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Was the Buddha human?

Andrew Skilton writes that the Buddha was never historically regarded by Buddhist traditions as being merely human:
https://en.m.wikipedia.org/wiki/Gautama_Buddha

Holy Mother of Cod ... again ...

Buddha was a transcendent Supergal all along?
Call me sceptical but I doubt it. Probably not an alien either ...

Was Buddha human? Omnidirectional and omniscient like the Holy Triad?

Comments

  • BunksBunks Australia Veteran

    It is said that immediately after his birth, he stood up, took seven steps north, and uttered:

    "I am chief of the world,
    Eldest am I in the world,
    Foremost am I in the world.
    This is the last birth.
    There is now no more coming to be."
    

    That's pretty special in anyone's book!! :)

    lobster
  • KeromeKerome Love, love is mystery The Continent Veteran

    Well the Hindu’s claim that the Buddha was an incarnation of Vishnu, so of course he must have been transcendently special in their books. Although I have to say a lot of ancient religion gets kinda muddled when they start borrowing from eachother...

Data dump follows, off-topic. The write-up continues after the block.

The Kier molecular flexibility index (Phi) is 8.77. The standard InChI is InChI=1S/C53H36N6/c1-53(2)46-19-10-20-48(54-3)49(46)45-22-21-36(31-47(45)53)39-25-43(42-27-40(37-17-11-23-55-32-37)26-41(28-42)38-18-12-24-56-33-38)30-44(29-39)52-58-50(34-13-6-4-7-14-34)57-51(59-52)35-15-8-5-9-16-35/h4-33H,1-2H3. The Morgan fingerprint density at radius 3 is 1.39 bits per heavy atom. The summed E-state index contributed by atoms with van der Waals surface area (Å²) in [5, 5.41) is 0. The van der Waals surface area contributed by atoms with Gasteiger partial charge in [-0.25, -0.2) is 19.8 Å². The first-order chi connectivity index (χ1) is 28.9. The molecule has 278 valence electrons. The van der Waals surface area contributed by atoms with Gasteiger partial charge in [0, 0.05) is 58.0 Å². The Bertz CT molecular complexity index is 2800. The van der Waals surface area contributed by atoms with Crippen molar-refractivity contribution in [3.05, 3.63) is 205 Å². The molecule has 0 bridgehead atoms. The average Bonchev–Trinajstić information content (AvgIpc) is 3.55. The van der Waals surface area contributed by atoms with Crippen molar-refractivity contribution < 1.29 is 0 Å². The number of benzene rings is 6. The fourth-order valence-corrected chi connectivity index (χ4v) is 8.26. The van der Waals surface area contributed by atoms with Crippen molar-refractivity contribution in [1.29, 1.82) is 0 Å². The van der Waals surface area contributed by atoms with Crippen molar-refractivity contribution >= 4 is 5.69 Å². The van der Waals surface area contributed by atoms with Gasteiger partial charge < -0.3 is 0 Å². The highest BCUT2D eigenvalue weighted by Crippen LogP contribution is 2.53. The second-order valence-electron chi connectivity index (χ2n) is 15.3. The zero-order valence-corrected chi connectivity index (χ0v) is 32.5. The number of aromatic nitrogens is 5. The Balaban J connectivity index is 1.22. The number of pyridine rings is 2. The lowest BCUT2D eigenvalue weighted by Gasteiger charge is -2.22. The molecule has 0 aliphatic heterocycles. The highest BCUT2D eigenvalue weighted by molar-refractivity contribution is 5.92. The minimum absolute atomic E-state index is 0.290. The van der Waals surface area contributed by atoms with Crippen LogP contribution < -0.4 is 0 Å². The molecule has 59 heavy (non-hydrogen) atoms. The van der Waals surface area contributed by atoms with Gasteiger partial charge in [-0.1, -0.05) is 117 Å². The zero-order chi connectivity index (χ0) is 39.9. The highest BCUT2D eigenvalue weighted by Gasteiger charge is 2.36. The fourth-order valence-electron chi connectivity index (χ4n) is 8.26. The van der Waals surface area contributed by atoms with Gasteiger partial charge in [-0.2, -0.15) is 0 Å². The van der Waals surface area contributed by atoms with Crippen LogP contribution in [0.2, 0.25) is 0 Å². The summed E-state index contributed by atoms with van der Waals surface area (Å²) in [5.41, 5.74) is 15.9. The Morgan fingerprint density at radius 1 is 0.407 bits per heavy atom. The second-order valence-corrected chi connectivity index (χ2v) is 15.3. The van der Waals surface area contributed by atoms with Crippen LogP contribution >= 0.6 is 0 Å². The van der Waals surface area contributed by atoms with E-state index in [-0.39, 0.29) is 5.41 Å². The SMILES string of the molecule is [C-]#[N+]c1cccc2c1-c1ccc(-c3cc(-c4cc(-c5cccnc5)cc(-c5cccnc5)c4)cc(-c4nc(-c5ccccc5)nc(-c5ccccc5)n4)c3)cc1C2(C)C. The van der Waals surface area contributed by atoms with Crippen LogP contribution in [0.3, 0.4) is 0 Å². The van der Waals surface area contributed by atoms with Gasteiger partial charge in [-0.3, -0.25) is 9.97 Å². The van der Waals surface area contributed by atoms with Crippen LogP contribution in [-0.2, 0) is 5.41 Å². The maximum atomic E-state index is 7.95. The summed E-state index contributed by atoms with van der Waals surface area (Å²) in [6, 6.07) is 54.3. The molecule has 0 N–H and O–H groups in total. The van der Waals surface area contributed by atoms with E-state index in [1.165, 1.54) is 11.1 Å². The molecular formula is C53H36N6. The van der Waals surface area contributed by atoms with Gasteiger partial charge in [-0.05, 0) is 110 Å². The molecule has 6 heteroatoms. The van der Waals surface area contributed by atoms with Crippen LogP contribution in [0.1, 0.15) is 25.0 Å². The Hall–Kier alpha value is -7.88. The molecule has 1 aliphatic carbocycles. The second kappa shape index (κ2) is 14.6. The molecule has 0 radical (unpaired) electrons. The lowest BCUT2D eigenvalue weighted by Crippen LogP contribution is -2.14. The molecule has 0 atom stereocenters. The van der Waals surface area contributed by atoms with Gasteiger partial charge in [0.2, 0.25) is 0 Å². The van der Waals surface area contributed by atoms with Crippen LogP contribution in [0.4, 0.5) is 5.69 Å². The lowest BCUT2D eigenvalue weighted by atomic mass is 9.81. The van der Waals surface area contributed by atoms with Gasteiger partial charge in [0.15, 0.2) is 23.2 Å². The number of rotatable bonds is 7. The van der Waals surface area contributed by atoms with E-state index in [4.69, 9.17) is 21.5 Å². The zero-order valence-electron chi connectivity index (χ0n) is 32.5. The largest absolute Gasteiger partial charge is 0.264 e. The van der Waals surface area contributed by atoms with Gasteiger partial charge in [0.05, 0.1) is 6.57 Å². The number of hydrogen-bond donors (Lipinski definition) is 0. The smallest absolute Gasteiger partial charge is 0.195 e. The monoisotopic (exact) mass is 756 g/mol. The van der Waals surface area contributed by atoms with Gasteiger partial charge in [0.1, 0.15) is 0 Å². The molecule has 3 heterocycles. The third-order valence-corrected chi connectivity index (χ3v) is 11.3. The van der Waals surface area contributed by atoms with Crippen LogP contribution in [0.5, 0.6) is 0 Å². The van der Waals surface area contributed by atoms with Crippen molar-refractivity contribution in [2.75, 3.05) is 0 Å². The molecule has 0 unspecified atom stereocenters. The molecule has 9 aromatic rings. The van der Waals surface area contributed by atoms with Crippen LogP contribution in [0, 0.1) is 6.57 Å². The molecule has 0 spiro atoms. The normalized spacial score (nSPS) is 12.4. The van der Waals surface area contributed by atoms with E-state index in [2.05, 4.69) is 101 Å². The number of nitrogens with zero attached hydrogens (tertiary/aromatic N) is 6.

lobster
  • DhammaDragonDhammaDragon Carpe Diem Recidivist Samsarist Veteran

    All cultures down the ages have loved to embellish spiritual masters and avatars in a shroud of mysticism.
    Siddharta Gautama was very much a human being, who attained enlightenment through the use of very human mental faculties, reasoning and effort.
    That's why we admire him so much.
    There is no merit in being born a supernatural being with supernatural powers.
    That's a piece of cake.

    HozanBunkslobstercosmicdan
  • seeker242seeker242 Zen Florida, USA Veteran

    How could the Buddha be a human when all the things that define "human" are regarded as "not me, not mine, not myself"?

  • paulysopaulyso usa Veteran

    could it be his brain is human but his mind is not?could it be the fruits of his labor?his mind expanded beyond the brain matter container?

  • HozanHozan Veteran

    @DhammaDragon said:
    All cultures down the ages have loved to embellish spiritual masters and avatars in a shroud of mysticism.
    Siddharta Gautama was very much a human being, who attained enlightenment through the use of very human mental faculties, reasoning and effort.
    That's why we admire him so much.
    There is no merit in being born a supernatural being with supernatural powers.
    That's a piece of cake.

    >

    Exactly this! 💚💚

    DhammaDragon
  • DavidDavid some guy The Hammer in Ontario, Canada, eh Veteran